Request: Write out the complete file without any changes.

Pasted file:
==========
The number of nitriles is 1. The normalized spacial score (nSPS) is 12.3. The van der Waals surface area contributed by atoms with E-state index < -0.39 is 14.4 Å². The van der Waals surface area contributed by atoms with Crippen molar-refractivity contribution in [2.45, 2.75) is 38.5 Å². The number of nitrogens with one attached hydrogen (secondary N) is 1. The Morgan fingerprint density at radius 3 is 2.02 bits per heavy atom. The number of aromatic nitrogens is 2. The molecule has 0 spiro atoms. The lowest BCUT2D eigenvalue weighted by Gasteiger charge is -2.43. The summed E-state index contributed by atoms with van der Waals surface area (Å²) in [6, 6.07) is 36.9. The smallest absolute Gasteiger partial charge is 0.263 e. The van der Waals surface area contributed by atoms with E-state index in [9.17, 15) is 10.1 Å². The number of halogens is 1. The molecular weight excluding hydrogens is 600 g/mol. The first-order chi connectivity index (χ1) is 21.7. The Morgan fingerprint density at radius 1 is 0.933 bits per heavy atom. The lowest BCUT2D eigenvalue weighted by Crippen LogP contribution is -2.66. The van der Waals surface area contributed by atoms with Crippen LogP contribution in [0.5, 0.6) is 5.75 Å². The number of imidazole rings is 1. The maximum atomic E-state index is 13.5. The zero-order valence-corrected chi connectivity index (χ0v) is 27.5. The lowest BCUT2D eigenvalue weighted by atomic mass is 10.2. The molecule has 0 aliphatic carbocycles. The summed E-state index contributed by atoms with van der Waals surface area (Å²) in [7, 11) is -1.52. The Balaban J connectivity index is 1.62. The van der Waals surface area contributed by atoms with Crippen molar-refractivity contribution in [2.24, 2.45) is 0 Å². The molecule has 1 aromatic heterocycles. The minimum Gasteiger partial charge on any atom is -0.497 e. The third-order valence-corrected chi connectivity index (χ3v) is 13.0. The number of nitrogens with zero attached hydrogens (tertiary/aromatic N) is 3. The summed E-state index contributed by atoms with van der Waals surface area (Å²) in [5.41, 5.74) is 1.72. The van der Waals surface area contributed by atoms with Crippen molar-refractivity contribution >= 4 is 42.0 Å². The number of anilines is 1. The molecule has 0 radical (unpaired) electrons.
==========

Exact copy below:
The number of nitriles is 1. The normalized spacial score (nSPS) is 12.3. The van der Waals surface area contributed by atoms with E-state index < -0.39 is 14.4 Å². The van der Waals surface area contributed by atoms with Crippen molar-refractivity contribution in [2.45, 2.75) is 38.5 Å². The number of nitrogens with one attached hydrogen (secondary N) is 1. The Morgan fingerprint density at radius 3 is 2.02 bits per heavy atom. The number of aromatic nitrogens is 2. The molecule has 0 spiro atoms. The lowest BCUT2D eigenvalue weighted by Gasteiger charge is -2.43. The summed E-state index contributed by atoms with van der Waals surface area (Å²) in [6, 6.07) is 36.9. The smallest absolute Gasteiger partial charge is 0.263 e. The van der Waals surface area contributed by atoms with E-state index in [9.17, 15) is 10.1 Å². The number of halogens is 1. The molecular weight excluding hydrogens is 600 g/mol. The first-order chi connectivity index (χ1) is 21.7. The Morgan fingerprint density at radius 1 is 0.933 bits per heavy atom. The lowest BCUT2D eigenvalue weighted by Crippen LogP contribution is -2.66. The van der Waals surface area contributed by atoms with Crippen LogP contribution in [0.5, 0.6) is 5.75 Å². The number of imidazole rings is 1. The maximum atomic E-state index is 13.5. The zero-order valence-corrected chi connectivity index (χ0v) is 27.5. The lowest BCUT2D eigenvalue weighted by atomic mass is 10.2. The molecule has 0 aliphatic carbocycles. The summed E-state index contributed by atoms with van der Waals surface area (Å²) in [7, 11) is -1.52. The Balaban J connectivity index is 1.62. The van der Waals surface area contributed by atoms with Crippen molar-refractivity contribution in [2.24, 2.45) is 0 Å². The molecule has 1 aromatic heterocycles. The minimum Gasteiger partial charge on any atom is -0.497 e. The third-order valence-corrected chi connectivity index (χ3v) is 13.0. The number of nitrogens with zero attached hydrogens (tertiary/aromatic N) is 3. The summed E-state index contributed by atoms with van der Waals surface area (Å²) in [5.41, 5.74) is 1.72. The van der Waals surface area contributed by atoms with Crippen molar-refractivity contribution >= 4 is 42.0 Å². The number of anilines is 1. The molecule has 0 radical (unpaired) electrons.